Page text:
Land Rover's Discovery has had its ears boxed in – quite literally. Yes, the all-new Discovery 5 (which replaces the LR4) ditches the distinctive boxiness of its predecessor in favour of softer, tapered lines that its makers hope will grow the model's market share in the cutthroat medium-large SUV segment.
The radical changes run deeper than the surface, because the latest Disco is underpinned by a derivative of the aluminium-rich PLA (Premium Lightweight Architecture) platform used by its Range Rover and Range Rover Sport siblings. This enables it to slash up to 480 kilograms of lard vis-à-vis the LR4, which was based on the rugged but extremely heavy “Integrated Body Frame” hardware.
My first drive in Utah provides proof that the switch to the new architecture has discernibly sharpened up the Discovery’s on-road demeanour, but it’s still no match for BMW’s X5 in terms of agility or dynamism. Propulsion comes from a 340hp 3.0L supercharged V6 that propels the big SUV to 100kph in a claimed 7.1 seconds. Out in the real world, the vehicle feels respectably brisk without being a fireball.
The big Land Rover may not be particularly involving to steer, but it’s super-quiet and refined at highway cruising speeds, which means you can cover hundreds of kilometres (as I do at the international media launch) without feeling knackered.
Cabin quality is vastly improved and the driving position is also a lot better than before. In the LR4, you felt as though you were perched on top of the vehicle, whereas now you feel ensconced within it. Visibility is still good, but not as panoramic as in the LR4, with its huge, greenhouse-style windows.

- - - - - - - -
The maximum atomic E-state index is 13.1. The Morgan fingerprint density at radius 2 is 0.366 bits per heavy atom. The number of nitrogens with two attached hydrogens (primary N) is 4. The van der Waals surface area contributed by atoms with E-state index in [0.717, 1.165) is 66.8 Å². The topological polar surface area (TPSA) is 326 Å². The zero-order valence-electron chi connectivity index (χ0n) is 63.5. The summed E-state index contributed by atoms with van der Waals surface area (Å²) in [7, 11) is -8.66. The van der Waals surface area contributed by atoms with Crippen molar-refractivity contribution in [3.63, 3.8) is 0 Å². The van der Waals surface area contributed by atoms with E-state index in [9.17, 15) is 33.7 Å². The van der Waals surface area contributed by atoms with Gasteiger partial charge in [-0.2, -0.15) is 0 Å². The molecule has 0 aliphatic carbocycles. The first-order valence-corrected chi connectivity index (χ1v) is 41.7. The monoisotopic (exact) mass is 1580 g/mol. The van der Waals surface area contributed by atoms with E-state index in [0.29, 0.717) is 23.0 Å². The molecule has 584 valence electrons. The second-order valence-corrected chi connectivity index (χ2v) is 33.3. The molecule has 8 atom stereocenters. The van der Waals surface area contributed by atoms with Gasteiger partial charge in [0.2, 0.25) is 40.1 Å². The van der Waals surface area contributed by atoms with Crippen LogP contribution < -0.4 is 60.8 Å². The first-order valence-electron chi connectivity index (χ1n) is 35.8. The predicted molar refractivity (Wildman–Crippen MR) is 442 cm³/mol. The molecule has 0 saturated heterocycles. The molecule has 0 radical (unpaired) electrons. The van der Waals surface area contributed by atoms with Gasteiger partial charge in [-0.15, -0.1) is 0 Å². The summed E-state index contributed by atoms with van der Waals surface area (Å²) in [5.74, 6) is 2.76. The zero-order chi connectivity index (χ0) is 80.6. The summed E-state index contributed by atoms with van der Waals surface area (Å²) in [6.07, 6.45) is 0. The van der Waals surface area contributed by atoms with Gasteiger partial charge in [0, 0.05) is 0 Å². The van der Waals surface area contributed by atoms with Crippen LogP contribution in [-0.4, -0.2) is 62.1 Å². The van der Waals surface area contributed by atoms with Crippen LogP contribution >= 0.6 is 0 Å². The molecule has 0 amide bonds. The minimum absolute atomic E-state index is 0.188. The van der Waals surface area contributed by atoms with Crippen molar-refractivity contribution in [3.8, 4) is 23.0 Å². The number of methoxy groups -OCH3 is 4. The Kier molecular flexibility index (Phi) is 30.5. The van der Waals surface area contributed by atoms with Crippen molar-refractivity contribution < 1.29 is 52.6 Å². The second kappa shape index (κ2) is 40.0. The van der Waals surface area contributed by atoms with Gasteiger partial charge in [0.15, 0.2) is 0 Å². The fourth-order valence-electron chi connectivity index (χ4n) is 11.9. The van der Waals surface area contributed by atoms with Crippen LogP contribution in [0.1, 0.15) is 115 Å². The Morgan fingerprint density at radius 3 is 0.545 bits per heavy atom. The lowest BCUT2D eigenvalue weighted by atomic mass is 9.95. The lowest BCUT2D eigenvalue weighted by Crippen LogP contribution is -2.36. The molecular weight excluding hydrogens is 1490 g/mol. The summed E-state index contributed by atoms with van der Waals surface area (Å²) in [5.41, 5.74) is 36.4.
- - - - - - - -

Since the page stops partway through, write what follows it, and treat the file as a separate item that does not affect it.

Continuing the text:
Off-roading purists might be inclined to write off the Discovery 5 on the basis of its switch to monocoque construction, but they would be mistaken. At the media launch, I tackle some deeply rutted tracks, rock crawling over massive boulders, sand-dune hopping (at Coral Pink Sand Dunes National Park) and ploughing across an unbelievably soft, boggy mudbath that you couldn’t possibly traverse on foot.
The Discovery 5, equipped in this case with optional low-range gearing, walked across it all, with the air suspension offering up to 284 millimetres of ground clearance and enough wheel articulation (up to 500mm) to cope with everything thrown at it during the drive programme.
A 141mm stretch in length means the latest Disco is a genuine seven-seater, although the third-row pews are more child-dimensioned than full-sized adults. There’s ample headroom back there, but legroom is a squeeze if you slide the adjustable second-row seats to their rearmost position. There’s also very little luggage space (258 litres) if all seven seats are in place. But there’s a cavernous 2,406 litres to play with if you fold down all barring the front seats.
There are numerous seating/luggage configurations, and you can electronically fold/unfold the seats via a control panel at the rear, the central touchscreen at the front or even via your smartphone. This means you can already activate the reconfiguration while you’re still buying a load of flat-pack furniture in Ikea. Other surprise-and-delight features include a vast panoramic roof (the largest Land Rover has ever fitted) and you can also opt for a ground-quaking 825-watt Meridian sound system.
I’m not sure if the rounded-off, tallboy styling of the Discovery 5 is a step in the right direction, but as an overall entity, the big Landie is a very capable and well-executed all-rounder.
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